In a movie filled with terrorist acts, it's downright impossible to view this film without the tragedy amid the opening still infiltrating the mind. Much like Heath Ledger's posthumous performance in "The Dark Knight," we're constantly reminded of people gone too soon...and unnecessarily. We go to the movies for escapism - but, this time, we're escaping nothing. Instead, we're being confronted by an ugly truth. So often we say to ourselves, "there's nothing to fear. It's only a movie." But how can we forget when the movie itself serves as a constant reminder? We can't. All we can do is try to move forward. So, in an effort to move forward, here's my take on "The Dark Knight Rises."
(WLTX) - It's been eight years since the Batman showed his lower jaw on the streets of Gotham City. After being blamed for the death of their beloved mayor, Harvey Dent, he has chosen to elude the public (much like his reclusive alter ego, Bruce Wayne). Now, however, there's a new menace afoot who's so dangerous that he was expelled from the League of Shadows! Only a fellow member would even be capable of challenging him. And there's only one who is willing to "rise to the occasion."
But, despite the public's unfavorable opinion of him, Batman does have a few allies. A young cop, with a similar upbringing, is proud to serve as his wingman. And a mysterious cat burglar can be very helpful - provided that she's working on the right side of the law. If she's not, both he and Bruce Wayne are flirting with disaster.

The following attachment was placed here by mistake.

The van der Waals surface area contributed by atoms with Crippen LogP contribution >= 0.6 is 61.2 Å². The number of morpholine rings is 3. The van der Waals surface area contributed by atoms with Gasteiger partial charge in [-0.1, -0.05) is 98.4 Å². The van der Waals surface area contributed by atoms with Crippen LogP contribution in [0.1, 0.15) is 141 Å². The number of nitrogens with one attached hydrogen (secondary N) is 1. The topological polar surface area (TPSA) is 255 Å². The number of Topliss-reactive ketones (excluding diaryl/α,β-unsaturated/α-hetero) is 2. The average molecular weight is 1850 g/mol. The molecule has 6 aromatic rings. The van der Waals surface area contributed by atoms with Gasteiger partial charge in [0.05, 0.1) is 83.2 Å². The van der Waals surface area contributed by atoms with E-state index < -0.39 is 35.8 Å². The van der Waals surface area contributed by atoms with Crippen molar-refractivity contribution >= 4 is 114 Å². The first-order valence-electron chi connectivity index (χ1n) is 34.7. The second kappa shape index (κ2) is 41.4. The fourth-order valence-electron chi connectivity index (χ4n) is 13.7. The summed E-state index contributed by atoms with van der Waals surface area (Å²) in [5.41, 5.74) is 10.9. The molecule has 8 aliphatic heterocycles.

"The Dark Knight Rises" easily lives up to the standards previously set by director Christopher Nolan's first two films. As promised, it's dark, ominous and about twenty minutes too long...again.
In the past, I've often had trouble understanding Christian Bale when he dons the mask. This time, however, he was much more coherent. Bane, on the other hand, seems to have inherited the muffled delivery - despite a dignified, Sean Connery-style dialect. And, while Anne Hathaway was not the public's first choice as Catwoman, she attacks the role with vigor and is even more impressive as Selina Kyle.
Now, on a more ironic note, the action sequences didn't necessarily overwhelm - but the story's depth and mystery more than made up for it. The film concludes with plenty of speculation about Gotham's future, allowing people to theorize their own epilogues.
On my personal scale, it ranks as number three in the trilogy (and that may be entirely due to the horrific events in Colorado) but I loved the closure it brought to a solid series. Maybe now isn't the right time - but, at some point, everyone should get around to seeing "The Dark Knight Rises."
By Lee O. Smith, News19 Movie Reviewer